NEW YORK - Patents directed at isolated DNA molecules or other isolated nucleic acids are under threat once again.
This time the challenge to the patents, commonly called gene patents, comes from the US House of Representatives in the form of two bills introduced on March 15 by Rep. Lynn Rivers (D-Mich.). If enacted, each of these would threaten future biotech innovation in the US.
One bill, HR 3966, mandates that the White House Office of Science and Technology Policy conduct a study "that assesses the impact of Federal policies, including intellectual property policies, on the innovation process for genomic technologies."
Called the Genomic Science and Technology Innovation Act of 2002, the bill calls for a thorough examination of the effects of the current IP system, alternative IP systems, and alternative incentive systems on the rate and quality of innovation, costs of new products, and availability of capital and funding relating to gene patents.
The second bill, HR 3967, would provide an exemption from patent infringement for use of patented genetic sequence information in non-commercial research or for genetic diagnostic testing. If enacted, this bill, called the Genomic Research and Diagnostic Accessibility Act of 2002, would mandate that all federal agencies and most recipients of federal research funding be required to disclose all sequence information filed in a patent application within 30 days of such filing.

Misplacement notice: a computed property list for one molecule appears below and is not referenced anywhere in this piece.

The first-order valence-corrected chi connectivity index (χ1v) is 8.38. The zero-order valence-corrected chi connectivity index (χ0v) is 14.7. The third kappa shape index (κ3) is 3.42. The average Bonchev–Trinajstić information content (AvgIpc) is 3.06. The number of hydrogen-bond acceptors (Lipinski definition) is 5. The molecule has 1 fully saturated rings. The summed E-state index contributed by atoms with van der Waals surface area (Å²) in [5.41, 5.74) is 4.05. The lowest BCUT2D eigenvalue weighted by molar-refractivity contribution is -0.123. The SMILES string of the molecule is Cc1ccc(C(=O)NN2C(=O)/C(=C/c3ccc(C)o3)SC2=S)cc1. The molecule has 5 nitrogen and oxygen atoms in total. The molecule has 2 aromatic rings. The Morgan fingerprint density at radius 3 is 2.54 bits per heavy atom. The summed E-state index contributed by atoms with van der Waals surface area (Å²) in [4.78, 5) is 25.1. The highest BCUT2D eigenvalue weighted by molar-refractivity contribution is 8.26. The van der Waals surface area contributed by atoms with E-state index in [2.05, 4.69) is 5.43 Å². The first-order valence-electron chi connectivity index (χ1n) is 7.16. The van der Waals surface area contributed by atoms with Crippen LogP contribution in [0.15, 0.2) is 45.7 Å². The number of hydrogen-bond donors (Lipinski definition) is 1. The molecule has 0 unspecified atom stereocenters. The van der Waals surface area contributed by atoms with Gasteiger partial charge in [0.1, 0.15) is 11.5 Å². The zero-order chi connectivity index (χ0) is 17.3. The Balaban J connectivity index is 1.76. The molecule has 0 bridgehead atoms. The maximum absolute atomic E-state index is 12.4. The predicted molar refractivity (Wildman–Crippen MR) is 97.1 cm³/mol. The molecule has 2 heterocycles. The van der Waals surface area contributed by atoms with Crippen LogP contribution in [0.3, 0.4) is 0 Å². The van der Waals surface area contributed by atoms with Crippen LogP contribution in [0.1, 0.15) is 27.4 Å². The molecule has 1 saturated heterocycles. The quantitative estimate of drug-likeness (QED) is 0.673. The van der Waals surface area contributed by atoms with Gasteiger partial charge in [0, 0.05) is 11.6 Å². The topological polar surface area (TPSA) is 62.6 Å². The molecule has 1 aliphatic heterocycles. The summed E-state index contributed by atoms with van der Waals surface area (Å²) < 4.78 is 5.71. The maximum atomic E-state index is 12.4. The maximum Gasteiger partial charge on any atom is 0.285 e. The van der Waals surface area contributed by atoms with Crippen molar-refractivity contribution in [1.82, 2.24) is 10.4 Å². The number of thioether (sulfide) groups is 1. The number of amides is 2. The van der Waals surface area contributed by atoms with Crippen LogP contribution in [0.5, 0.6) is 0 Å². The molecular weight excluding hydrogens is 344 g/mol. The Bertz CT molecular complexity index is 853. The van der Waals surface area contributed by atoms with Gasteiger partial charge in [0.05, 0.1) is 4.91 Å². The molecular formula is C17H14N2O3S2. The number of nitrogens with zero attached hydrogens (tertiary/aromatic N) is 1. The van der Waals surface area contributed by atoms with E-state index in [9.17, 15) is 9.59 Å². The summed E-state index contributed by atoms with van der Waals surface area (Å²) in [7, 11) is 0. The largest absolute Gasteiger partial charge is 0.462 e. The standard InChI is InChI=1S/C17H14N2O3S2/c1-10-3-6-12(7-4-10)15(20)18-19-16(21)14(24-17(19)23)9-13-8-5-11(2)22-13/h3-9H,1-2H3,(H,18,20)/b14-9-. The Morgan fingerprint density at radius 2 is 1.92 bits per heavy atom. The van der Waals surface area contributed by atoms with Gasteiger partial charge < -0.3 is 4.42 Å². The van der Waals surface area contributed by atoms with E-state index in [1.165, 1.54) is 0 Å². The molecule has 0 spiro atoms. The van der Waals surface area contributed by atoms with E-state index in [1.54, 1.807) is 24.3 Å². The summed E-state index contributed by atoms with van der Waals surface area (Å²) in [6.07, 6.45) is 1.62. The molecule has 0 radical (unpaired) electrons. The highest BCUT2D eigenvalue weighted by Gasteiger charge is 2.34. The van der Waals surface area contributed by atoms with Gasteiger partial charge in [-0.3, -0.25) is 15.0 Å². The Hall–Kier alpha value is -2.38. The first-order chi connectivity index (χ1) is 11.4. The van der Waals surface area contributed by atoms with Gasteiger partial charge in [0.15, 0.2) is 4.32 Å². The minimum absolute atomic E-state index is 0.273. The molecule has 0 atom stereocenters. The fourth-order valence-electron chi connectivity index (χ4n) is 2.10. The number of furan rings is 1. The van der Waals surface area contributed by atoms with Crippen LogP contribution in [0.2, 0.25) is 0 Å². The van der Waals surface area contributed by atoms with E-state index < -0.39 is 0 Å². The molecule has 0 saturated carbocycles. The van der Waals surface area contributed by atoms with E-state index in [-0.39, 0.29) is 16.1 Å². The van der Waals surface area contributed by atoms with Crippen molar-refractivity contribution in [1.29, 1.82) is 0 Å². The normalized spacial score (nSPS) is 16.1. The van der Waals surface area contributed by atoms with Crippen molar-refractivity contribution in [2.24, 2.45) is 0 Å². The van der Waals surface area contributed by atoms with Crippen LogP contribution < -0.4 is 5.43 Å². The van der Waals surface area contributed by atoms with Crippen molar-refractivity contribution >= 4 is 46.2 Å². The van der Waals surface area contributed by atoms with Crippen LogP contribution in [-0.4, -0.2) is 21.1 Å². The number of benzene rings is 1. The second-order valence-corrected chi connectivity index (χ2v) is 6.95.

A law of this kind, which would not apply to patents issued from an application filed before it was enacted, would effectively deprive these entities various rights to secrecy they might otherwise have (at least until the patent application is published).
Both bills are detrimental to future biotech innovation in the US. While HR 3966 appears relatively innocuous on its face, certain aspects of the mandated study of gene patents are actually quite biased. The legislation mentions studying the rate and quality of innovation in several places and draws attention to some factors that influence innovation, such as the availability of capital. Given that the patent system is designed to encourage innovation, that portion of the inquiry is valid.
However, the detailed list of topics to study goes on to mention other factors that are simply inherent in our patent system. These include inquiries into the costs of downstream products, and choice of research area. But the lack of study standards and protocols in the bill could readily lead to a biased assessment against gene patents.
A significant purpose of a patent is to reward innovators by allowing them to recoup the costs of their research. Moreover, certain economic studies have shown that in certain disciplines, especially biotechnology and pharmaceuticals, most innovation and products development are driven by the ability to obtain patent protection. Such developments are extremely costly and most likely would not occur if patent protection were not available. In such cases, the potential economic "harm" in granting a patent is offset by the benefit to consumers.
An objective, non-biased study should consider whether intended and perceived-unintended effects of the current patent system in the US discourage innovation in genomics more than in any other field. If that is not the case then the government should provide some additional reasons why patents for DNA molecules should be treated differently from patents for any other technology.
For instance, the study might consider whether the cost of a diagnostic kit that uses a patented DNA molecule is offset by the savings in health-care costs that the diagnostic kit provides. Moreover, Congress has never imposed such cost analysis as a reason for denying patent protection for inventions in other technologies.